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Gender and the Uncanny in Films of the Weimar Republic

Gender and the Uncanny in Films of the Weimar Republic

By Anjeana K. Hans

The Weimar period in Germany was a time of radical change, when the traditions and social hierarchies of Imperial Germany crumbled, and a young, deeply conflicted republic emerged. Modernity brought changes that reached deep into the most personal aspects of life, including a loosening of gender roles that opened up new freedoms and opportunities to women. The screen vamps, garçonnes, and New Women in this movie-hungry society came to embody the new image of womanhood: sexually liberated, independent, and-at least to some-deeply threatening. In Gender and the Uncanny in Films of the Weimar Republic, author Anjeana K. Hans examines largely forgotten films of Weimar cinema through the lens of their historical moment, contemporary concerns and critiques, and modern film theory to give a nuanced understanding of their significance and their complex interplay between gender, subjectivity, and cinema.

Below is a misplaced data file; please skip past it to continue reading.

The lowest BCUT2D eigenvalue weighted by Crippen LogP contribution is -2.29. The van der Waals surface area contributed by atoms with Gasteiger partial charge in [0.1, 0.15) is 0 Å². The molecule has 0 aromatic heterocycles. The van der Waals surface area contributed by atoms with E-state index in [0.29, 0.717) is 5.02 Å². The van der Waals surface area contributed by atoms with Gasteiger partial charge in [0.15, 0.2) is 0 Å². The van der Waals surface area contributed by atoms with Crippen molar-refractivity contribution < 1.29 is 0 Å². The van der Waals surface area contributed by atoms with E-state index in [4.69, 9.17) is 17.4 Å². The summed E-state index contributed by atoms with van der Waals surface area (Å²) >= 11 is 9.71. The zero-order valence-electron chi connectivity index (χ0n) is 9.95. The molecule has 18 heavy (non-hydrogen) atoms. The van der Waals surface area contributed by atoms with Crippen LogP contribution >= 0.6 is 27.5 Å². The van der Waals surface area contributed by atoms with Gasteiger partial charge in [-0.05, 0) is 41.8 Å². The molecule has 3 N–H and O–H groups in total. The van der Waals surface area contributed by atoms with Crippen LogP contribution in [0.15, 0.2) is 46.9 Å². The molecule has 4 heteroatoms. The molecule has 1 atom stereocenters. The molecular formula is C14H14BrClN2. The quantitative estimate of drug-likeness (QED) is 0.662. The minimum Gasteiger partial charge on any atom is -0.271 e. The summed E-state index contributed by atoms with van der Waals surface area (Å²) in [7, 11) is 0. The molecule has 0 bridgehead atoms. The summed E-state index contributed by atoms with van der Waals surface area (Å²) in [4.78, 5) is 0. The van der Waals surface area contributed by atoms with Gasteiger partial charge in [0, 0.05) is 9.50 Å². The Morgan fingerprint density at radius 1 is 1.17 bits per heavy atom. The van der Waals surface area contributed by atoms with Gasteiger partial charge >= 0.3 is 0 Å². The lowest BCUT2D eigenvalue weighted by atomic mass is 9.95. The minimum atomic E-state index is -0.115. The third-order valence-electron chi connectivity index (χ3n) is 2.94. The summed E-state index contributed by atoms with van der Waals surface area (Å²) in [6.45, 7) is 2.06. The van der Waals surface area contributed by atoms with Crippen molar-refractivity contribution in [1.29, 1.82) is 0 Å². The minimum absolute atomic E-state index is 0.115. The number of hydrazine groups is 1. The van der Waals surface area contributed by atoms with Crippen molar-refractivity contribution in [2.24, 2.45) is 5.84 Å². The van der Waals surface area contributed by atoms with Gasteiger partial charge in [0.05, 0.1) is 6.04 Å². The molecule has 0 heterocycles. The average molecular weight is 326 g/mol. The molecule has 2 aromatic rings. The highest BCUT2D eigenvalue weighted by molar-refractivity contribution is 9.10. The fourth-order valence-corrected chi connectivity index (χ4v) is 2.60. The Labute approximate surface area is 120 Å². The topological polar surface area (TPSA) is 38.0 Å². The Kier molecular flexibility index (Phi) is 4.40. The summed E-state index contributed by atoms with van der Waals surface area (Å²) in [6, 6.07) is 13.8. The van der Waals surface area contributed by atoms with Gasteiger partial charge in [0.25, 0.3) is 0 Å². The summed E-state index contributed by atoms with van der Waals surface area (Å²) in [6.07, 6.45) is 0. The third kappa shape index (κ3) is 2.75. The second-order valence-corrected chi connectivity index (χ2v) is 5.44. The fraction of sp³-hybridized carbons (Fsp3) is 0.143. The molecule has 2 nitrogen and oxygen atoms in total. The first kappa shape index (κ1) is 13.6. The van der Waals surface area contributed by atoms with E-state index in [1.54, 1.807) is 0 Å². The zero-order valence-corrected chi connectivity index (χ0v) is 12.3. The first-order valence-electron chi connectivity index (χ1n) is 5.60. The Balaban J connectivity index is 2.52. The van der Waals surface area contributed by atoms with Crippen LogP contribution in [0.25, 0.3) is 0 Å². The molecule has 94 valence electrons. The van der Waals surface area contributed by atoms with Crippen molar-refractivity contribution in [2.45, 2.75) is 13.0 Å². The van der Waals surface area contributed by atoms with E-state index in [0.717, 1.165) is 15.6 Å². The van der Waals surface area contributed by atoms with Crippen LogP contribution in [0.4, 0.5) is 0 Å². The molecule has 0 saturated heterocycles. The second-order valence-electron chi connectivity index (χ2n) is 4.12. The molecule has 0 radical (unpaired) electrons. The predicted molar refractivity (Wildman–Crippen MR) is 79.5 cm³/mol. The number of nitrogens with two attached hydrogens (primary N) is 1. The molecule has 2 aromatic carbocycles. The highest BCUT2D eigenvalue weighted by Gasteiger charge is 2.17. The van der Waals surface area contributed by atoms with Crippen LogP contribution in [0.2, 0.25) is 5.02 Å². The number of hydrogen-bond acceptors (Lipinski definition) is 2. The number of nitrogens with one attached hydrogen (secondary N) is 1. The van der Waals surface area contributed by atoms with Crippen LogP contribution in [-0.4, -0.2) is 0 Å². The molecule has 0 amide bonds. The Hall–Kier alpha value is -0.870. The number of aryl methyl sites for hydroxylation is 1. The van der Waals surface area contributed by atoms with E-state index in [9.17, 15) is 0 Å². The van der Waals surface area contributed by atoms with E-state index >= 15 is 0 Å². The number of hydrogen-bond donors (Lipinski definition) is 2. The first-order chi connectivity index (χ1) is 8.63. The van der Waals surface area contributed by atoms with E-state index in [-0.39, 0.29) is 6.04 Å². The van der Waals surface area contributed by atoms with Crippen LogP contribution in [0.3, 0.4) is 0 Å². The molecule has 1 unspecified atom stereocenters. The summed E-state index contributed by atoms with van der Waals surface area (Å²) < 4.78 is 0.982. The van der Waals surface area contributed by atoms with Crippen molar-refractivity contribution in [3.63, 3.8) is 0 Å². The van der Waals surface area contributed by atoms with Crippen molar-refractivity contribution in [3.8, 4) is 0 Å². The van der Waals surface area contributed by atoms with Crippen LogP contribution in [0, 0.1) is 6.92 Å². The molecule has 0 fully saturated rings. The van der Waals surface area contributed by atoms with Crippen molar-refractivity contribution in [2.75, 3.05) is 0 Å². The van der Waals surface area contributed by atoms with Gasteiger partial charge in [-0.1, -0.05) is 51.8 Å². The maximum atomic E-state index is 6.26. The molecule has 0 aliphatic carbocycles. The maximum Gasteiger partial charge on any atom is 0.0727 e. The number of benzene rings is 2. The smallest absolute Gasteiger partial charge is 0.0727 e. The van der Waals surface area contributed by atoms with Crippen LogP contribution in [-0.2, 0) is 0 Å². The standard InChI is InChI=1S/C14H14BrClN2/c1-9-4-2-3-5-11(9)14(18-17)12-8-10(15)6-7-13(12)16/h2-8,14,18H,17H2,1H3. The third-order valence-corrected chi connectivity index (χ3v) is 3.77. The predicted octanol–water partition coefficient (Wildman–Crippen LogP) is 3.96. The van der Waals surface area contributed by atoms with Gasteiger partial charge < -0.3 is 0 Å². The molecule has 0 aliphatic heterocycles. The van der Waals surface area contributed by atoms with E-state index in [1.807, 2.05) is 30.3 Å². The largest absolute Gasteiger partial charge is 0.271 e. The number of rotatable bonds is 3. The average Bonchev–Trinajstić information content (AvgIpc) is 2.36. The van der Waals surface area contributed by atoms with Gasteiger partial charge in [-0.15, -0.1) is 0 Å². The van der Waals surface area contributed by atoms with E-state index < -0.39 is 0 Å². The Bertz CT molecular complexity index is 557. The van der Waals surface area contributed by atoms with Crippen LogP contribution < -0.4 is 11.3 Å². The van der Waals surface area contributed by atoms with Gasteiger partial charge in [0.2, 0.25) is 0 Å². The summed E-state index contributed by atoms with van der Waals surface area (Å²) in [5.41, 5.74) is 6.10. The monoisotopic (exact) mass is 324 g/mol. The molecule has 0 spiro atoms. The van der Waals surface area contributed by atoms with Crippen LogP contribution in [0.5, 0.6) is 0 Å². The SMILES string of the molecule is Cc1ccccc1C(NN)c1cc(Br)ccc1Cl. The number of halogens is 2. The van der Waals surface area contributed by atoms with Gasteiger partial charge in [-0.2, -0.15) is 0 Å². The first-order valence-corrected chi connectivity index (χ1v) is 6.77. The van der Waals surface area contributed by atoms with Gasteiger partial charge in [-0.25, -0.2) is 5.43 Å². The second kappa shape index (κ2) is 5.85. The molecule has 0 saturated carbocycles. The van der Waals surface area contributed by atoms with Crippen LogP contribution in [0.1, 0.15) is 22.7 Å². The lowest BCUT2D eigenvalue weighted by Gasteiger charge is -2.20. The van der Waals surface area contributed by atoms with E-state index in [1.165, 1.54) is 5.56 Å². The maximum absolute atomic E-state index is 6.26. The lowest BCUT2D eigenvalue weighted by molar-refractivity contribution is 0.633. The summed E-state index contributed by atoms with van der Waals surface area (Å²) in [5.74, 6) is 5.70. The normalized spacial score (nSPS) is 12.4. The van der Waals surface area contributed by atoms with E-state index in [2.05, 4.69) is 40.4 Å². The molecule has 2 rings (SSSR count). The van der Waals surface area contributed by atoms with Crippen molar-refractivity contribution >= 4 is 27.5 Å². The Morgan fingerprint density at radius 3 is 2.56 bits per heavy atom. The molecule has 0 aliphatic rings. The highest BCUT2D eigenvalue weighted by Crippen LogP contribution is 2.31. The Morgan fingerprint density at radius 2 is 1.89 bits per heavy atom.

Hans focuses on so-called uncanny films, in which terror lies just under the surface and the emancipated female body becomes the embodiment of a threat repressed. In six chapters she provides a detailed analysis of each film and traces how filmmakers simultaneously celebrate and punish the transgressive women that populate them. Films discussed include The Eyes of the Mummy (Die Augen der Mumie Mâ, Ernst Lubitsch, 1918), Uncanny Tales (Unheimliche Geschichten, Richard Oswald, 1919), Warning Shadows (Schatten: Eine nächtliche Halluzination, Artur Robison, 1923), The Hands of Orlac (Orlacs Hände, Robert Wiene, 1924), A Daughter of Destiny (Alraune, Henrik Galeen,1928), and Daughter of Evil (Alraune, Richard Oswald, 1930). An introduction contextualizes Weimar cinema within its unique and volatile social setting.

Paperback
304 pages
Wayne State University Press
ISBN 0814338941

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